International Journal of Organic Chemistry
Vol.08 No.03(2018), Article ID:86744,10 pages

Green Synthesis of New Tetra Schiff Bases and Bis-Azo Bis-Schiff Bases Derived from 2,6-Diaminopyridine as Promising Photosensitizers

Nihad I. Taha, Nashwan O. Tapabashi, Marwa N. El-Subeyhi

Department of Chemistry, College of Science, University of Kirkuk, Kirkuk, Iraq

Copyright © 2018 by authors and Scientific Research Publishing Inc.

This work is licensed under the Creative Commons Attribution International License (CC BY 4.0).

Received: June 21, 2018; Accepted: August 17, 2018; Published: August 20, 2018


Nine new tetra Schiff bases (M2 - M9) were prepared in moderate yields via the condensation of different aromatic amines and bis-Schiff base (M1) in microwave synthesizer. Also five new azo-Schiff bases (M16 - M20) were prepared by the condensation of (M1) with the azo-salicylaldehyde (M11 - M15) using the same method. The green synthesis by microwave irradiation was chosen as route due to its novelty, cleanliness, efficiency, time and solvent saving properties compared with the conventional methods which lack these advantages; such as time consume and wasting environment polluting organic solvents to achieve the same efficiency in synthesis. The prepared compounds which are believed by us to be competent as photosensitizers in photochemical systems were identified by IR and NMR spectroscopy besides elemental analysis.


Schiff Base, Azo-Schiff Base, 2,6-Diaminopyridine, Azo-Salicyladehyde, Photosensitizer

1. Introduction

Schiff bases, by containing the azomethine group (C=N) as the central structural form, have been the subject of prevalent research in the various fields of industry, pharmaceuticals and the synthesis of biologically active organic compounds [1] [2] [3] [4] ; besides corrosion inhibitors [5] . Recently Schiff bases became an important class of ligands in coordination chemistry [6] ; Metal complexes thereof have shown attractive properties such as antibacterial behavior [7] [8] and exhibit interesting magnetic characteristics as well as catalytic oxidation [9] . Various methods and routes have been developed for the synthesis of Schiff bases such as reflux in ethanolic solution, stirring, grinding in mortar, besides microwave irradiation methods [10] . The last one has received increasing interest from researchers [11] [12] [13] . Synthesis of some Schiff bases was reported in aqueous medium as a green alternative approach [14] . Azo-Schiff compounds are a new class of chemical compounds that are receiving increasing concern in scientific research [15] - [21] . In the present days, these derivatives display remarkable applications in each and every field [22] - [30] . An earlier study showed that the incorporation of Schiff bases into azo compound structure resulted in enhanced photostability property of the prepared azo-Schiff compounds compared with the azo precursors; whereas the azo linkage, as chromophor, assists in extending the absorption of the resulted compound to the longer waves of the solar spectrum [30] . This acquired property enables them to be potential photosensitizers in photochemical systems as a part of the recent strategy for environmentally benign solar energy conversion methods [31] [32] [33] . The aim of this work is to prepare some new tetra-Schiff bases and azo-Schiff bases as a part of a comprehensive plane to develop new photosensitizers adapting the advantageous concept of green methods in synthesis [6] [12] .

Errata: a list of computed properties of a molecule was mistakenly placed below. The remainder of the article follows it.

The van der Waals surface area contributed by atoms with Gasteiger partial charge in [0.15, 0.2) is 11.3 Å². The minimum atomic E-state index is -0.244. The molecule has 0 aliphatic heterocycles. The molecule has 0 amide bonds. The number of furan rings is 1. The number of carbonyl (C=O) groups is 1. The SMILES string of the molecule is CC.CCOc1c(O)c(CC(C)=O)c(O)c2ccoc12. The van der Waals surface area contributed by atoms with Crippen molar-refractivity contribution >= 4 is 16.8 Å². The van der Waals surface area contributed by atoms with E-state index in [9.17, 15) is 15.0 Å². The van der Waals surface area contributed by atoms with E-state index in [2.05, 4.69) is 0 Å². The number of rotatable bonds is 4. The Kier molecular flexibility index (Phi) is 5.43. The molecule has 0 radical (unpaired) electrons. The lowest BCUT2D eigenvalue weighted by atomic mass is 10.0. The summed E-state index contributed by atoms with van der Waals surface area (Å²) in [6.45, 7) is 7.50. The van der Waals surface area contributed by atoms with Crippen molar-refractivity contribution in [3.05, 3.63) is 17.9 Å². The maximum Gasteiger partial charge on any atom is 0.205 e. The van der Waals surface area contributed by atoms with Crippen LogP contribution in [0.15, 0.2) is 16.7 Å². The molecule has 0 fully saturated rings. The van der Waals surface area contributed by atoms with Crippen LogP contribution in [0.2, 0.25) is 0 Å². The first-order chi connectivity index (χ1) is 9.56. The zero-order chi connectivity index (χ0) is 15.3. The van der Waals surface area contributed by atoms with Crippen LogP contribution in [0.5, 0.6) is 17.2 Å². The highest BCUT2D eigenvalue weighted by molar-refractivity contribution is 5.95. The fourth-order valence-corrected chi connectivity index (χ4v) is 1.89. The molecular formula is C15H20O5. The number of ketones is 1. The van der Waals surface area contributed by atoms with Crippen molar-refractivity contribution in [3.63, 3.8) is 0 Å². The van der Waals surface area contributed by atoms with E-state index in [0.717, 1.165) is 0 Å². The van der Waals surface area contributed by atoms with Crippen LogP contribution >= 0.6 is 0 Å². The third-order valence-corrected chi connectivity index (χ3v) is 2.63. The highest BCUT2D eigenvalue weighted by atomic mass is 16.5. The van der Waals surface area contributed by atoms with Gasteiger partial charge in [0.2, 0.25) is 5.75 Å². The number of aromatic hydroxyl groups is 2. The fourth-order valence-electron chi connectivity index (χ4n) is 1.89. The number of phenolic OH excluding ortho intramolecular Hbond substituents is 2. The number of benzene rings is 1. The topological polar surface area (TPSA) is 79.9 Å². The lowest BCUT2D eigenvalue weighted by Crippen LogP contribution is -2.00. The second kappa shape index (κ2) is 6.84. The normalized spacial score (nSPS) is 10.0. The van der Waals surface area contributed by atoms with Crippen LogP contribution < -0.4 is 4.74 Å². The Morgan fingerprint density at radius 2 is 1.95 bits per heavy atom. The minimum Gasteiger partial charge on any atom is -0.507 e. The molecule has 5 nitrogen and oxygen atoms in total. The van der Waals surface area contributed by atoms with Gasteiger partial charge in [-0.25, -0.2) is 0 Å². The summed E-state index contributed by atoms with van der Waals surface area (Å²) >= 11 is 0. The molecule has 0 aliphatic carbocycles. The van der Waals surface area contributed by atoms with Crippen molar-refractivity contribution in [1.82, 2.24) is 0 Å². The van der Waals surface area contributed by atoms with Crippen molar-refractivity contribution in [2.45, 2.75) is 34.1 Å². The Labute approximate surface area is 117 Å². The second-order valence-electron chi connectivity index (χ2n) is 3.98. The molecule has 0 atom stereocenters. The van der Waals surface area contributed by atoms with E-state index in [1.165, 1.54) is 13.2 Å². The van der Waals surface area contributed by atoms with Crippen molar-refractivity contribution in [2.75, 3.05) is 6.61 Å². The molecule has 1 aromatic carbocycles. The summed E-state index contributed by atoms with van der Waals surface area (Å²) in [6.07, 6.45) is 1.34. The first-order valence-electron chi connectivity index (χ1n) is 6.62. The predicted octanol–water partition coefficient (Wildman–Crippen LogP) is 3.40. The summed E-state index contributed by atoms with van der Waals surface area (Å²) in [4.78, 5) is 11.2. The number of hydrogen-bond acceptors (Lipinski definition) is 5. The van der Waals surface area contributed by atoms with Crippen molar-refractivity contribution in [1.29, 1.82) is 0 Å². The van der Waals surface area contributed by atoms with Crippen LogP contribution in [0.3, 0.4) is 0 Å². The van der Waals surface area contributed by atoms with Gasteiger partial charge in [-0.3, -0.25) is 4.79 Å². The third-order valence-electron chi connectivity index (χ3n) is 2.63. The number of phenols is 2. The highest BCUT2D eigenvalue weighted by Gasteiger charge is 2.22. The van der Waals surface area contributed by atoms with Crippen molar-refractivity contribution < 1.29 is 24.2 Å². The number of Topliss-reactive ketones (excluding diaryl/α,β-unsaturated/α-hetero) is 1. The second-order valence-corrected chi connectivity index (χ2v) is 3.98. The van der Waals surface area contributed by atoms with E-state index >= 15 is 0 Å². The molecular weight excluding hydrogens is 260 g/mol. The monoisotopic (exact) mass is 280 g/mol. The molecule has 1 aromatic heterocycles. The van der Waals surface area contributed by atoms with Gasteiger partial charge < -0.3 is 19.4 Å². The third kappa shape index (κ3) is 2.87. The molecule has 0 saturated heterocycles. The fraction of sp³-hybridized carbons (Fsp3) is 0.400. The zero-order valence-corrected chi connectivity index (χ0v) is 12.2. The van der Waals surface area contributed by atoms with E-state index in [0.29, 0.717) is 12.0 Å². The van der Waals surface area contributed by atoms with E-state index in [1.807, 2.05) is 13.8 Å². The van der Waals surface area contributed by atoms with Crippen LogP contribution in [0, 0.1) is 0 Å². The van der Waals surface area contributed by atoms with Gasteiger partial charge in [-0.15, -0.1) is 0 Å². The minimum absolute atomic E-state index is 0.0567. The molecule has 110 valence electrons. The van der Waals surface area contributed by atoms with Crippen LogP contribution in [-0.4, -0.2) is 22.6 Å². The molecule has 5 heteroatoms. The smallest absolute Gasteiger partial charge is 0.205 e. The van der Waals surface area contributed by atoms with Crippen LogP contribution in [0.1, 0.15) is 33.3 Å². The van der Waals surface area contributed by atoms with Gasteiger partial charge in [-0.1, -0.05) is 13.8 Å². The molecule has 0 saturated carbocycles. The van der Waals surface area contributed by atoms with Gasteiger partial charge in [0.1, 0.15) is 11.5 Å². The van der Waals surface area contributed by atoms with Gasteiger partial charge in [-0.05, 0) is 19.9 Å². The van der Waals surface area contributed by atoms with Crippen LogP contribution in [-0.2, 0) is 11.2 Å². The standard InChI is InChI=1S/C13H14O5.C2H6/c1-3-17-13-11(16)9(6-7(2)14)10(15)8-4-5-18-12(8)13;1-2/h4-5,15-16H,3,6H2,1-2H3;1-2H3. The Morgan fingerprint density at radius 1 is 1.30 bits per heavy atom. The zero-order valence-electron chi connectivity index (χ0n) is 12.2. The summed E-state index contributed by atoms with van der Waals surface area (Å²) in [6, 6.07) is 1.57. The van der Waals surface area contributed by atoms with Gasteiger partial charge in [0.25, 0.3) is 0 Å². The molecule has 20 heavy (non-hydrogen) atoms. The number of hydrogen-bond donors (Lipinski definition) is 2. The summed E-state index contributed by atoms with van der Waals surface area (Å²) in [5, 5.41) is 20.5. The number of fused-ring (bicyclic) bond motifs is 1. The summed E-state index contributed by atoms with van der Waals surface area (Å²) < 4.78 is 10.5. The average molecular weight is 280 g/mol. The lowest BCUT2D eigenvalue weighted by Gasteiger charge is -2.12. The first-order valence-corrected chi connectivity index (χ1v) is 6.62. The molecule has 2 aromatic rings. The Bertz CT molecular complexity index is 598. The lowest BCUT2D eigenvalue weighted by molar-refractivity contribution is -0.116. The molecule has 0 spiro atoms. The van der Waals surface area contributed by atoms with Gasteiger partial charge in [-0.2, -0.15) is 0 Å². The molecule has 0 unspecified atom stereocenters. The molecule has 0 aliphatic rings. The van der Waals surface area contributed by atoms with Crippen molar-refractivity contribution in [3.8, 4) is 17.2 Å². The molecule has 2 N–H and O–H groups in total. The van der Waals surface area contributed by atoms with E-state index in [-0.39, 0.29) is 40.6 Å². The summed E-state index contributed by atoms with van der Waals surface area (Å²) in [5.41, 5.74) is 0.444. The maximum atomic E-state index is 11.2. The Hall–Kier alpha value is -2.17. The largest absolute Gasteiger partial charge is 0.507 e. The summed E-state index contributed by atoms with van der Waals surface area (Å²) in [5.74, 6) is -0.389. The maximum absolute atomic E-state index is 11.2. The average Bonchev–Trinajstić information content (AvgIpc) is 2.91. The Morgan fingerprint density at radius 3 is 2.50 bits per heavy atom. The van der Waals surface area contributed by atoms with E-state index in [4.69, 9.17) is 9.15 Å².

2. Experimental

2.1. Materials and Methods

All chemicals were obtained from sigma-Aldrich, Merck, and Scharlau, and used without further purification. Melting points were determined using a calibrated thermometer by electro thermal melting point apparatus Stuart-SMP11; and were uncorrected. Elemental analyses were performed by department of chemistry, Ibn-al Haitham College of Education, University of Baghdad, Baghdad/ Iraq. IR spectra were recorded in Ibn-al Haitham college of Education, University of Baghdad as KBr discs on a Nicolet 100 FT-IR spectrophotometer. Uv-visible spectra were recorded on (UV-VIS) Spectrophotometer-PG +92. 1H NMR spectra were recorded as solutions in DMSO on a NM Ready 60 pro, chemical shifts were referenced to Tetramethylsilane in the same university. Microwave irradiations were carried out in microwave synthesizer, BoMann.